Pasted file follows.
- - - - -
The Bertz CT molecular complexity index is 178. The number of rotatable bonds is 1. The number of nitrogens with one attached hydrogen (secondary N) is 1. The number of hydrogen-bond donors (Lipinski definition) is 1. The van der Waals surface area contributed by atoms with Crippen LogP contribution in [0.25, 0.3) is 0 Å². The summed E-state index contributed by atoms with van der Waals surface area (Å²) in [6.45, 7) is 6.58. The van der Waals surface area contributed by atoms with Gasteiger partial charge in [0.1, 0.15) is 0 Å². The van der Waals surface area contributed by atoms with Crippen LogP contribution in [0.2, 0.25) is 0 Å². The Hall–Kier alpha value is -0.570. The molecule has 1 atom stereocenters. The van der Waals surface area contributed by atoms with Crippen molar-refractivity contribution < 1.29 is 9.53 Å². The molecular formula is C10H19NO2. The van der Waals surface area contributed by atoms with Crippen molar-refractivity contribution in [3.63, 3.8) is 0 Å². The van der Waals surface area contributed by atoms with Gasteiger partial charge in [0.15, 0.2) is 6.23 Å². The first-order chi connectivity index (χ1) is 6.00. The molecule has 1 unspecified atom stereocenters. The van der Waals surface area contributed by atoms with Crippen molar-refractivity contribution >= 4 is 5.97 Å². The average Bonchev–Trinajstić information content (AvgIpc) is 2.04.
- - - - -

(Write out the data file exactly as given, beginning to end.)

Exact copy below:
The Bertz CT molecular complexity index is 178. The number of rotatable bonds is 1. The number of nitrogens with one attached hydrogen (secondary N) is 1. The number of hydrogen-bond donors (Lipinski definition) is 1. The van der Waals surface area contributed by atoms with Crippen LogP contribution in [0.25, 0.3) is 0 Å². The summed E-state index contributed by atoms with van der Waals surface area (Å²) in [6.45, 7) is 6.58. The van der Waals surface area contributed by atoms with Gasteiger partial charge in [0.1, 0.15) is 0 Å². The van der Waals surface area contributed by atoms with Crippen LogP contribution in [0.2, 0.25) is 0 Å². The Hall–Kier alpha value is -0.570. The molecule has 1 atom stereocenters. The van der Waals surface area contributed by atoms with Crippen molar-refractivity contribution < 1.29 is 9.53 Å². The molecular formula is C10H19NO2. The van der Waals surface area contributed by atoms with Crippen molar-refractivity contribution in [3.63, 3.8) is 0 Å². The van der Waals surface area contributed by atoms with Gasteiger partial charge in [0.15, 0.2) is 6.23 Å². The first-order chi connectivity index (χ1) is 6.00. The molecule has 1 unspecified atom stereocenters. The van der Waals surface area contributed by atoms with Crippen molar-refractivity contribution >= 4 is 5.97 Å². The average Bonchev–Trinajstić information content (AvgIpc) is 2.04.